…My experience has always been positive and useful; however, I have recently come across certain opinions that came very close to limiting the access and usefulness to some of these resources.  There was a translators professional group that was trying to limit postings to one language; an interesting policy for a translators professional group where by definition, those interested should be translators and therefore know at least two languages.  This policy risks losing many participants as a good number of translators feel more comfortable writing in the other language pair instead of the one this group wanted.  This would also limit the reach of the ideas circulated in the group as third-language professionals who otherwise may benefit of a business or good practices posting would now be kept away.  Obviously, this would also discourage many others from participating as the group can be perceived as censoring and controlling what members share just by reason of not using the ONLY language allowed.  Some colleagues defended this position stating that the group is for people who use this specific language; that those who disagree should move on to other groups. I disagree, and fortunately most of those visiting the group agreed with me: This restrictive policy was not adopted. Translators and Interpreters use at least two languages and often use them both.  The failure of this movement made me very happy although I have to say that even though the administrators of this group announced that there would be no censorship, even now this is one of the very few groups on line that still “reviews” your posting before publishing it…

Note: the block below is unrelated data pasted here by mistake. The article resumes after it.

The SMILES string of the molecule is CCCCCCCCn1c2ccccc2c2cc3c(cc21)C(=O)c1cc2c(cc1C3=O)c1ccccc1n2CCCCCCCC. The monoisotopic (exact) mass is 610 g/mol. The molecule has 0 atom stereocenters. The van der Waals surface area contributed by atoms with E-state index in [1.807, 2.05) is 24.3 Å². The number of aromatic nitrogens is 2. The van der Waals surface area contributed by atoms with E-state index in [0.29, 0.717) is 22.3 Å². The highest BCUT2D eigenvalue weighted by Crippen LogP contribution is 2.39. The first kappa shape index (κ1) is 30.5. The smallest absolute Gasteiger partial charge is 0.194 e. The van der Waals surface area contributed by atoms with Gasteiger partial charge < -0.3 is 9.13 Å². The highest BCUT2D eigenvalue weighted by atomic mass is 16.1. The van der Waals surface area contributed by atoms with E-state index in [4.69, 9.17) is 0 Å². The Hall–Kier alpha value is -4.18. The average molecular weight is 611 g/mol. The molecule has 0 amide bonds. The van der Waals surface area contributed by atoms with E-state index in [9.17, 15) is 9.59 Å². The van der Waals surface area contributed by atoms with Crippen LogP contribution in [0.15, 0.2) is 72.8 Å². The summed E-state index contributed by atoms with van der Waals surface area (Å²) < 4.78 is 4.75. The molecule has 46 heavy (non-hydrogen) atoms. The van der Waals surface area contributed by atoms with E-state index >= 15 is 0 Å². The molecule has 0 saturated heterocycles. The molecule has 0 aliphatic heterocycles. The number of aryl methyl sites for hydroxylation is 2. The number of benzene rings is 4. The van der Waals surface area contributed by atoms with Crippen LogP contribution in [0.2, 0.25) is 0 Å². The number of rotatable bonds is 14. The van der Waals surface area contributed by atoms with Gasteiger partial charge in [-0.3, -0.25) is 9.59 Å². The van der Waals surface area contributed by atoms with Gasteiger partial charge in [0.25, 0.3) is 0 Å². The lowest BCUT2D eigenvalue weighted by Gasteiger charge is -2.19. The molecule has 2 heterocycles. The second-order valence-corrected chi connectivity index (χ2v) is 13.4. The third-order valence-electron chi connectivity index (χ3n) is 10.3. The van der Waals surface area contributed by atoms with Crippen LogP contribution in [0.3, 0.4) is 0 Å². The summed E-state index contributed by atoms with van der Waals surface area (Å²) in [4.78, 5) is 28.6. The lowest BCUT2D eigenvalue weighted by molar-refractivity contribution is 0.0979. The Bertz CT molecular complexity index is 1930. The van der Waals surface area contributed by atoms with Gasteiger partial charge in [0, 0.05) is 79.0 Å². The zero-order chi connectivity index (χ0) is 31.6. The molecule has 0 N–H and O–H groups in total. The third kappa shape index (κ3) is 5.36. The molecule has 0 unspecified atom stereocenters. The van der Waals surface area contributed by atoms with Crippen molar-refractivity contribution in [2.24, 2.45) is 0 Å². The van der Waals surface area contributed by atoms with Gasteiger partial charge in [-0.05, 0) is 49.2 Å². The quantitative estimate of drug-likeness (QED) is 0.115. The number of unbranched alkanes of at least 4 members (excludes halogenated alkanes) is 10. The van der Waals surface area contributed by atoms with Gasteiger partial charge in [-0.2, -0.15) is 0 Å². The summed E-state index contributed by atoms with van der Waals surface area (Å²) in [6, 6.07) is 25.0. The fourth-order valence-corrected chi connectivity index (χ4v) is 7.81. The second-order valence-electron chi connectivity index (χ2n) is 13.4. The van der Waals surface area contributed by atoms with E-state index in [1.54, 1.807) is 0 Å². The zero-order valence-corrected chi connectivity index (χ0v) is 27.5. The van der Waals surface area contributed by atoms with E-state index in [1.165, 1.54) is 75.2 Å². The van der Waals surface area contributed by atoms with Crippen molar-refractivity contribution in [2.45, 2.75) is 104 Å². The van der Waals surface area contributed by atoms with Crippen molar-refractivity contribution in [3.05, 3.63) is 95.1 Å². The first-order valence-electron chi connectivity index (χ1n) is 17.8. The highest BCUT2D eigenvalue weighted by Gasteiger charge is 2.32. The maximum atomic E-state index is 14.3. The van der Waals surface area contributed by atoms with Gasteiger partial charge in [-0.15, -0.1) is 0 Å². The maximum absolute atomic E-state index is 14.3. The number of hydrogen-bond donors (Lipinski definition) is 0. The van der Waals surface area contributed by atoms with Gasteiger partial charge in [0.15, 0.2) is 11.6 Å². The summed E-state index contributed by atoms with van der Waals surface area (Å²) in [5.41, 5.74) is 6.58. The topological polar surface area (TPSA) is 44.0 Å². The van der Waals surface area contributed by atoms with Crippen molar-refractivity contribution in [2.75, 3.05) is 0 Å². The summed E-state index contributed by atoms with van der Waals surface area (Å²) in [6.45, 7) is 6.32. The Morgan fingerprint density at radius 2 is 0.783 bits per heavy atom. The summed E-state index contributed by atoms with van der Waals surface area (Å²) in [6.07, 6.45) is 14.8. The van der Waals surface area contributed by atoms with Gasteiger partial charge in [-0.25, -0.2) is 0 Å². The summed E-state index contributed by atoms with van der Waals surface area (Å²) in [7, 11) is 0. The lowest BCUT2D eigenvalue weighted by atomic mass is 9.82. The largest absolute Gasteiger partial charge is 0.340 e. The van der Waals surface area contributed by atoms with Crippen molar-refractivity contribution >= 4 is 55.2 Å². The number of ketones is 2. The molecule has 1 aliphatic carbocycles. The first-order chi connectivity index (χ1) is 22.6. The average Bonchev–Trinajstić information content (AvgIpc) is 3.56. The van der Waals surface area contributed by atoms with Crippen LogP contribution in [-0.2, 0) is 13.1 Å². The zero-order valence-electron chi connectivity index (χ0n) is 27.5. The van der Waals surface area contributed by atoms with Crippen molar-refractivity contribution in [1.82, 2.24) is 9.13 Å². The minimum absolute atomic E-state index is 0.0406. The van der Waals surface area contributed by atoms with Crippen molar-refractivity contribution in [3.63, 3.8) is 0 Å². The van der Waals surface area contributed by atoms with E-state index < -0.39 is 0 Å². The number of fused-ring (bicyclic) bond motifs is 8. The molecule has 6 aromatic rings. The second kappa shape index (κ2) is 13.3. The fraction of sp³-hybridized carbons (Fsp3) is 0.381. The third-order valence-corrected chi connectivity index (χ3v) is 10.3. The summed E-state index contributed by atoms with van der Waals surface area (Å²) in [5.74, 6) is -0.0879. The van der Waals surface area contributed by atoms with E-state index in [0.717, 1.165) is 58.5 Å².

…I believe that professional groups, chat-rooms, blogs and list-serves should be open to all professionals. Of course there should be a moderator to keep us all focused on a specific topic when posting on a blog… and to keep obscenity and useless personal attacks out of the professional discussion; however, limiting access in a linguist group because of the language… can result on the demise of said professional group…”  Please share your thoughts.

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§ 4 Responses to Translation/Interpretation online groups: Should they censor the language used by those posting?

  • marzolian says:

    Tony, well said. It especially seems odd for IAPTI to take this stance: they were founded in Argentina, and some of the legal statutes that govern the association come from Argentine law.

  • Good point. To me it seems odd for T/I organizations to limit language use. AIICs policy, for instance, is clearly multilingual.

  • Ya, online groups have the right to set and change their rules.. and its good to honor their rules. .I just stumbled upon your blog and wanted to say that I have really enjoyed reading your blog post.

    • marzolian says:

      German translator: Yes, groups can set their own rules, and if the group is a “benevolent” dictatorship it’s fine for a group owner to change them. If I say, for example, “This is Steve’s group, and I make the rules. Follow them or leave.”

      But I don’t think those conditions apply here. In this case, the discussion group is run for the convenience for members of an association. In other words, the group doesn’t really belong to the group “owners”, the group owners are supposed to represent the association as a whole.

      Second, the change was not discussed among the members of the group or the members of the association, before the new policy was announced.

      Third, the proposed change is closely tied to the purpose of the group (SpanishEnglish translation). Personally, I believe that the change goes against the spirit in which the original association was founded and how it is run.

      Fourth, although less relevant, a similar issue came up in a similar group (a discussion group run for members of the ATA). Like this one, it was met with some protests (for good reasons, in my opinion), and was reversed rather quickly.